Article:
The borough of Chapman, located on the west branch of the Monocacy Creek is the smallest, yet one of the most interesting boroughs in Northampton County, Pennsylvania.
The town derives its name from William Chapman who was born in 1816 on the plains of Waterloo, at Mr. Toneshau, France. His father, William, was born in the parish of St. Teath, in Cornwall England and was a slater in the Delabole Quarries, owned by Lord Thomas Avery. Lord Avery outfitted a company of ninety men for battle. William was a lieutenant in the company. He was severely wounded in battle and taken to Mt. Tonenshau where his wife Elizabeth, who traveled there to be with him when she heard of his injuries, nursed him back to health. It was there that William Chapman was born. Both parents died in their native Cornwall.
William Chapman was raised in Cornwall and from the age of seven worked in the slate quarries where his father worked. He later secured employment in Devonshire, England where quarries were opened by Sir John Francis. William was later persuaded to work at Penn River Quarries in Wales, where Sir John Francis was Superintendent. He remained there for seven years and saved a sizable sum of money.
In the spring of 1842, William Chapman sailed for America aboard the vessel Hindoo. Upon his arrival in Easton, Pennsylvania, he presented his letters of recommendation to Mr. Erie, attorney-at-law. He went to Delaware Water Gap where a small quarry was in operation. After exploring the slate fields, he leased property in Northampton County which he later purchased and began the Chapman Slate Company.
William Chapman married Emily Carry who was born in South Carolina and educated in Baltimore, Maryland. William and Emily had seven daughters and four sons. Chapman was a staunch Democrat, a devout Episcopalian, and an active member of the Masons. He died on December 13, 1902.
The honorable Richard Chapman was born in Meadrose, Cornwall, England in 1840 and was the half-brother of William. In 1862, he came to America and settled in Pen Argyl, where he served as superintendent of the Pennsylvania Slate Quarry. In 1866, he became the superintendent of the Chapman Slate Quarry. Mr. Chapman was active in public matters, serving two terms in the Lower House of the State Legislature, on the local school board, town council, and two terms as chief burgess of the borough. He was also a delegate to the Democratic Convention. His grand Victorian home still graces the southern entrance to the borough on Main Street.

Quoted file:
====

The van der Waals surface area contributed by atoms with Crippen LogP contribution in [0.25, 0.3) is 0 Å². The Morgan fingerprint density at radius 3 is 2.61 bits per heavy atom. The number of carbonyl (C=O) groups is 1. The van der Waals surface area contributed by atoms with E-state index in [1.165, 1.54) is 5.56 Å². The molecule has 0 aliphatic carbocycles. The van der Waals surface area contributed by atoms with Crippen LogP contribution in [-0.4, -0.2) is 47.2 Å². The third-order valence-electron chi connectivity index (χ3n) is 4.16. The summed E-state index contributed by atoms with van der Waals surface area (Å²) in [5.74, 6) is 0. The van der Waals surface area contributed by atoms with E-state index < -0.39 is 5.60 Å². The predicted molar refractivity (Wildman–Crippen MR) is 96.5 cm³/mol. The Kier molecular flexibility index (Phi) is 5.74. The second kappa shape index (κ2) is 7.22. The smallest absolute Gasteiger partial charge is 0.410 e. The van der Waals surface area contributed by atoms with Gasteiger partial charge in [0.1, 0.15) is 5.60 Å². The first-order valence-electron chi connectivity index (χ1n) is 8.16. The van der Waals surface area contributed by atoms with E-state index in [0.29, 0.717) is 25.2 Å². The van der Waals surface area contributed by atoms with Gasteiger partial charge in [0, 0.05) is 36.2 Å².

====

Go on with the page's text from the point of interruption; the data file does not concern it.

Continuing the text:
While Quarrying operations began about 1850, the borough was incorporated on October 25, 1865.
The quarry brought skilled slaters from Northern Wales, Cornwall, and Devon, along with laborers from Italy, into the gentle farmlands of eastern Pennsylvania. Chapman was a classic company town populated almost entirely by Chapman Slate employees. They lived in company-owned homes and bought goods at a company-owned store. The borough once boasted two churches, a school, a post office, a hotel, and a railroad station. Today, only the Chapman Quarries United Methodist Church remains.
Borough Hall was donated by the Slate Company and consists of a single meeting room and three small jail cells, complete with slate “potties”. The meeting room is used for monthly Borough Council meetings, while the jail is only used as needed!
At the peak of operations, the Chapman Slate Quarry produced about 10,000 squares of slate annually which equates to over 1,000,000 ft², enough to cover 23 acres.
The slate from Chapman Quarries is of a superior quality, dark blue in color, hard, close-grained, and tough. It absorbs no moisture and will not fade, discolor, or decompose. It was considered the best material for roofs at the time and is still found on many buildings in the borough. Many buildings on the east coast were built using slate from Chapman Quarries, including: the Metropolitan Museum of Art in New York City, the Academy of Fine Arts in Philadelphia, and the State Capitol buildings in Albany, NY and Hartford, CT.
The descendants of William Chapman sold the Chapman Slate Company on October 27th, 1944 to the Chapman Jones Corporation. Mr. Owen Jones, a principal investor in the corporation, was the quarry superintendent from 1928 until the sale. The Chapman Slate Quarries ceased operations in October, 1959, putting the last 25 slaters out of work.
Today, the “Hole”, now filled with water, the slate factory stack, and mountains of waste slate are all that is left of the former Chapman Quarries Slate Co.
The Borough of Chapman is very much alive. Its homes still look much like they did at the turn of the century and a few descendents of workers still reside in town. Everyone who lives in Chapman Borough knows that this is the town that slate built.
Researched and Written by Rev. Kenneth Klingborg